The Ultimate Backcountry Blade: Benchmade’s Altitude

Hardcore hunters who hike miles into the backcountry to escape other hunters and find unpressured animals put a premium on shaving weight and saving space. If you’re the kind of backpack hunter who shaves ounces by hacking off your toothbrush handle or wearing the same pair of underwear for a week, Benchmade’s new Altitude knife is what you’re looking for.

The ultralight Altitude is about as simple as it gets but it retains the details and craftsmanship needed in a quality hunting knife. Think of it as a lean, mean, endurance athlete instead of a thick-necked linebacker. It reduces both weight and space by losing an attached handle. The lack of screws or rivets also helps in this department. With the blade and handle comprised of a single piece of metal, there’s no moving parts that will fail or break. As with all Benchmade knives, the blade is razor-sharp and holds its edge well. It may take a while to get used to how light the Altitude is and how the thin handle feels, but after using it, the MeatEater crew agreed that this knife is a keeper.


We put the Altitude to the test on a fly-in caribou hunt in the remote backcountry of Alaska and when the smoke cleared, the knife performed as well any of our heavier fixed and folding blade hunting knives. Caribou bulls are big animals with thick hides. The Altitude’s drop-point blade made short work of gutting, skinning, and cleanly slicing the backstraps and tenderloins free. While removing whole quarters, the thin handle and lighter weight of the knife weren’t a liability. The handle is designed with two raised gripping points that prevent slippage while you’re separating quarters and popping ball joints.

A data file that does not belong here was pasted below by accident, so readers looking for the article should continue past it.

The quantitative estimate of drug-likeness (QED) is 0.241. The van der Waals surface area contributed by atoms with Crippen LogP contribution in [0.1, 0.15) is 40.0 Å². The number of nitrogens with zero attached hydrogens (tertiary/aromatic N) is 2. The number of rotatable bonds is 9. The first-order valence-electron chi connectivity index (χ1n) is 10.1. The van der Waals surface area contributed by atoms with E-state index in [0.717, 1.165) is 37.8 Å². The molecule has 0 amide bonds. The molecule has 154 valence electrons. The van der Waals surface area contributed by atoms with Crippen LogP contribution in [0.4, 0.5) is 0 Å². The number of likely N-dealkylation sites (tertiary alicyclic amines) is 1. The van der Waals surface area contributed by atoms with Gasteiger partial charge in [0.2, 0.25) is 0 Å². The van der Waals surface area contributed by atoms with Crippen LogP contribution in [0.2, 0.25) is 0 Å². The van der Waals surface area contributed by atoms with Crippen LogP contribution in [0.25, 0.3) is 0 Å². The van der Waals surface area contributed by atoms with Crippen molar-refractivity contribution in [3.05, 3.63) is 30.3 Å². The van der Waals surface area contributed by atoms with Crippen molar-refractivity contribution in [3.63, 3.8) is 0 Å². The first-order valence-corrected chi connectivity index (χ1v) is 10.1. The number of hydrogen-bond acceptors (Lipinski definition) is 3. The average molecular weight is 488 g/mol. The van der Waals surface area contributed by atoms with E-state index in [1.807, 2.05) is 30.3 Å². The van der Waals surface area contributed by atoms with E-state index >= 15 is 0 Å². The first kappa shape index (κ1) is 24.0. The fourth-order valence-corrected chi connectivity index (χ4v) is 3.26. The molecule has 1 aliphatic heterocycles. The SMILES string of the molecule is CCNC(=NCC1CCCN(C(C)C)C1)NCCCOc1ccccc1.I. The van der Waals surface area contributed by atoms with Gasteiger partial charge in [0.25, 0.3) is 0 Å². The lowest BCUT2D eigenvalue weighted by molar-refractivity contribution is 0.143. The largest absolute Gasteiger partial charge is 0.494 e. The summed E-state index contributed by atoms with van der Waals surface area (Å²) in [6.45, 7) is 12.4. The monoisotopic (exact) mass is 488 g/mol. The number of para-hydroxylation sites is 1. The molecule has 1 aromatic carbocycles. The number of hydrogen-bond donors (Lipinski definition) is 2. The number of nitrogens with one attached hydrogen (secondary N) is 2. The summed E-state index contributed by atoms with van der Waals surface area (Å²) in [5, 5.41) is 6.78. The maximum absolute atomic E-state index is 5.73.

We also used the Altitude to skin the heads of the caribou bulls. Skinning heads is a combination of precise cuts and brute force. The knife worked well for the nimble work of skinning the head, especially around the eyes. There’s very little space between the antler bases and the skull on a caribou bulls, which don’t have a prominent bony pedicle like other antlered animals. We were able to slip the thin Altitude under the antlers in order to skin this tight spot and the blade was sturdy enough for prying the hide free where necessary. In total, we field butchered three caribou bulls and the Altitude’s S90V enhanced steel maintained a keen edge for the duration of the hunt.


More recently, I broke out the Altitude during a late season cow elk hunt during frigid conditions. With temperatures well below zero and a long pack out ahead of me, I needed to break down the cow I shot quickly.  I was able to gut, skin, and quarter the elk before my hands went completely numb. It’s hard to argue against carrying a knife that’s both ultralight and super sharp, especially on hunting trips when you’ll be hiking a long ways in steep country. And when you might be hiking out with a heavier load than you went in with, it makes, even more, sense to minimize weight.

Keep in mind the Altitude isn’t just for hunters obsessed with counting ounces. I stash one in my pack at all times, even on small game hunts close to home, as an insurance policy against a dull blade or lost knife. But it’s so light and compact I do have to check now and then to make sure it’s still there.